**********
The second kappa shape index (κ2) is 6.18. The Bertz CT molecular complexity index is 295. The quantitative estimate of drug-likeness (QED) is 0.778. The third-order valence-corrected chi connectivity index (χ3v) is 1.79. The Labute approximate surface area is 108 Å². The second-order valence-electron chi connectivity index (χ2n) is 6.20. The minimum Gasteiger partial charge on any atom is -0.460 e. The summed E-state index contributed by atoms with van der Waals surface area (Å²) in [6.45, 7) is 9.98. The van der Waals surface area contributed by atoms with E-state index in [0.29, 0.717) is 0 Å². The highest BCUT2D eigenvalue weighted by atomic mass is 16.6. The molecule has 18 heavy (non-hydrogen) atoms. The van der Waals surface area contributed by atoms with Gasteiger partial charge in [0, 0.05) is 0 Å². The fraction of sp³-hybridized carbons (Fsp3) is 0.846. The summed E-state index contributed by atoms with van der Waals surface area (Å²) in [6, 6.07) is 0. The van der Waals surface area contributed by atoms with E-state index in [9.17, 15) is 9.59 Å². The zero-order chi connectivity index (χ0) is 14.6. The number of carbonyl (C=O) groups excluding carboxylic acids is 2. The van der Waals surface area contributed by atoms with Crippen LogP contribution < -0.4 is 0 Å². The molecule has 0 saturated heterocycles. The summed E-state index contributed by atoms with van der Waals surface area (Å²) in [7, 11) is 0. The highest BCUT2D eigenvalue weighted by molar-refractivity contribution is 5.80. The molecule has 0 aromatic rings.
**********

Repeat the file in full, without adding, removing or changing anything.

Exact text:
The second kappa shape index (κ2) is 6.18. The Bertz CT molecular complexity index is 295. The quantitative estimate of drug-likeness (QED) is 0.778. The third-order valence-corrected chi connectivity index (χ3v) is 1.79. The Labute approximate surface area is 108 Å². The second-order valence-electron chi connectivity index (χ2n) is 6.20. The minimum Gasteiger partial charge on any atom is -0.460 e. The summed E-state index contributed by atoms with van der Waals surface area (Å²) in [6.45, 7) is 9.98. The van der Waals surface area contributed by atoms with E-state index in [0.29, 0.717) is 0 Å². The highest BCUT2D eigenvalue weighted by atomic mass is 16.6. The molecule has 18 heavy (non-hydrogen) atoms. The van der Waals surface area contributed by atoms with Gasteiger partial charge in [0, 0.05) is 0 Å². The fraction of sp³-hybridized carbons (Fsp3) is 0.846. The summed E-state index contributed by atoms with van der Waals surface area (Å²) in [6, 6.07) is 0. The van der Waals surface area contributed by atoms with E-state index in [9.17, 15) is 9.59 Å². The zero-order chi connectivity index (χ0) is 14.6. The number of carbonyl (C=O) groups excluding carboxylic acids is 2. The van der Waals surface area contributed by atoms with Crippen LogP contribution < -0.4 is 0 Å². The molecule has 0 saturated heterocycles. The summed E-state index contributed by atoms with van der Waals surface area (Å²) in [7, 11) is 0. The highest BCUT2D eigenvalue weighted by molar-refractivity contribution is 5.80. The molecule has 0 aromatic rings.